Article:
BMI (weight/height2) was used to classify weight status according to age group. For adults, BMI cut-off points used were <18·5 kg/m2 (underweight); ≥18·5 and <25·0 kg/m2 (normal weight); ≥25·0 and <30·0 kg/m2 (overweight) and ≥30·0 kg/m2 (obesity)(17). For the elderly (60 years or older), the following BMI cut-offs proposed by The Nutrition Screening Initiative(Reference Wellman25) and recommended by the WHO(17) were used: <22·0 kg/m2 (underweight), ≥22·0 and <27·0 kg/m2 (normal weight) and ≥27·0 kg/m2 (overweight).
The cut-off points for WC, WHtR and BMI, as well as sensitivity and specificity, were determined by sex (male, female) and age group (20–30, 31–40, 41–50, 51–60 and >60 years old) using receiver-operating characteristic curves. Statistical analyses were performed with R Studio version 3.4. Sensitivity results (Se), on the vertical axis, and the complement of specificity (Sp), on the horizontal axis, were calculated for several cut-off points to allow identification of the best cut-off point for the anthropometric indicators being evaluated. The statistical software package SPSS Statistics version 17.0 was used to estimate the areas under the receiver-operating characteristic curves (AUC) and their 95 % CI. A statistically significant result was considered when the lower limit of the 95 % CI did not include the value 0·50. Prevalence of hypertension and its 95 % CI were also estimated, while considering the study design and sample weights, by sex and age group.
The PNS project was approved by the National Research Ethics Commission (report number 10853812.7.0000.0008), assuring participants the right to voluntary participation, anonymity and possibility of withdrawal at any moment of the study, by signing a free and informed consent form.
From the total of 60 202 individuals aged ≥18 years examined in the PNS, 732 had no information on blood pressure measurement and 2240 were younger than 20 years old, and thus did not comply with the criteria to be included in the present study. Thus, the data analysed in the present study refer to 57 230 individuals, 52·7 % of whom were female, 24·3 % were between 20 and 30 years old, 40·2 % had no education or only incomplete elementary education, 47·7 % self-reported themselves as having white skin colour, 33·6 % were hypertensive and 17·1 % were obese (Table 1).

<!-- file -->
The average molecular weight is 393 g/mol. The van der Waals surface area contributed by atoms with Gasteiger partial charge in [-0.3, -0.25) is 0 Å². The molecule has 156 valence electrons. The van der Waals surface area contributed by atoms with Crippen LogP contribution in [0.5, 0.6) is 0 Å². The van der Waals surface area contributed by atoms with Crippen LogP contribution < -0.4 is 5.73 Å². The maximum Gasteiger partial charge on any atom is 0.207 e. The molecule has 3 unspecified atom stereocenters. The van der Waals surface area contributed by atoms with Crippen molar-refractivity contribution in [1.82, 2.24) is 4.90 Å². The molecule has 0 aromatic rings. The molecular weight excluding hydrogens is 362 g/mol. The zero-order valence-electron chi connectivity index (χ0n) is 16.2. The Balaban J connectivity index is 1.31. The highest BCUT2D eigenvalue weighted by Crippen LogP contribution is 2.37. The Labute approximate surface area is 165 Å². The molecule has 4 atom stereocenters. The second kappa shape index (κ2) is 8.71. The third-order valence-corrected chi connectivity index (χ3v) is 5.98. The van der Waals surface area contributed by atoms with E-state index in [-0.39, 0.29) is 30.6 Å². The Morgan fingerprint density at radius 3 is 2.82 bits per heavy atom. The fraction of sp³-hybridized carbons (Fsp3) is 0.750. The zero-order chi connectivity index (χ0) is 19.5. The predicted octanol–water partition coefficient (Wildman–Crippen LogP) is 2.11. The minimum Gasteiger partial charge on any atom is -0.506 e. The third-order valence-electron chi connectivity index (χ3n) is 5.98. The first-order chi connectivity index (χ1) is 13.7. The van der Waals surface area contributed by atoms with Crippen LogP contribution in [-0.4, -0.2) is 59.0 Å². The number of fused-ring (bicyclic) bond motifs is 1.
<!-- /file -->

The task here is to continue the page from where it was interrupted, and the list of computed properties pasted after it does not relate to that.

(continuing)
All proportions took sample weights into account.
* Five missing cases.
† Hypertension identified by blood pressure measurement (classified according to the Sociedade Brasileira de Cardiologia(1)) or by report of use of antihypertensive medication.
The prevalence of hypertension increased with age in both sexes. Among women, the prevalence ranged from 5·8 (95 % CI 4·9, 6·7) % in the 20–30 years age group to 68·4 (95 % CI 66·4, 70·3) % among those >60 years old. For men, the prevalence ranged from 13·0 (95 % CI 11·5, 14·7) % among those aged 20–30 years to 65·6 (95 % CI 63·2, 68·0) % among those aged >60 years (Table 2).
All proportions took sample weights into account.
* Hypertension identified by blood pressure measurement (classified according to the Sociedade Brasileira de Cardiologia(1)) or by report of use of antihypertensive medication.
The cut-off points identified for WC in males ranged from 88·0 cm in the age group of 20–30 years (AUC=0·665, 95 % CI 0·643, 0·688, Se=61·4 %, Sp=62·1 %) to 95·9 cm for those >60 years old (AUC=0·606, 95 % CI 0·589, 0·623, Se = 57·8 %, Sp=57·9; Table 3). For females, the variation of cut-off points was from 85·0 cm in the age range of 20–30 years (AUC=0·653, 95 % CI 0·624, 0·683, Se=61·7 %, Sp=62·0 %) to 93·2 cm for those aged >60 years (AUC=0·619, 95 % CI 0·605, 0·634, Se=59·0 %, Sp=58·5 %; Table 4).
For men, WHtR cut-off points ranged from 0·51 in the 20–30 years age group (AUC=0·655, 95 % CI 0·633, 0·678, Se=62·2 %, Sp=62·2 %) to 0·58 for those >60 years old (AUC=0·603, 95 % CI 0·585, 0·620, Se=58·0 %, Sp=58·0 %; Table 3). Among women, the variation was from 0·53 in the 20–30 years age group (AUC=0·656, 95 % CI 0·627, 0·685, Se=62·5 %, Sp=62·5 %) to 0·61 for those aged >60 years (AUC=0·626, 95 % CI 0·611, 0·641, Se=59·1 %, Sp=59·2 %; Table 4).
The analysis of cut-off points for BMI by sex and age groups showed similar performance to that of indicators of fat location. In males, cut-off values ranged from 25·35 kg/m2 in the 20–30 years age group (AUC=0·652, 95 % CI 0·629, 0·674, Se=61·4 %, Sp=61·5 %) to 25·50 kg/m2 for those >60 years old (AUC=0·581, 95 % CI 0·564, 0·598, Se=56·1 %, Sp=56·1 %; Table 3). In females, the variation was from 25·23 kg/m2 in the age group 20–30 years (AUC=0·641, 95 % CI 0·612, 0·671, Se=60·3 %, Sp=60·3 %) to 26·48 kg/m2 for age >60 years (AUC=0·598, 95 % CI 0·583, 0·613, Se=57·1 %, Sp=57·2 %; Table 4).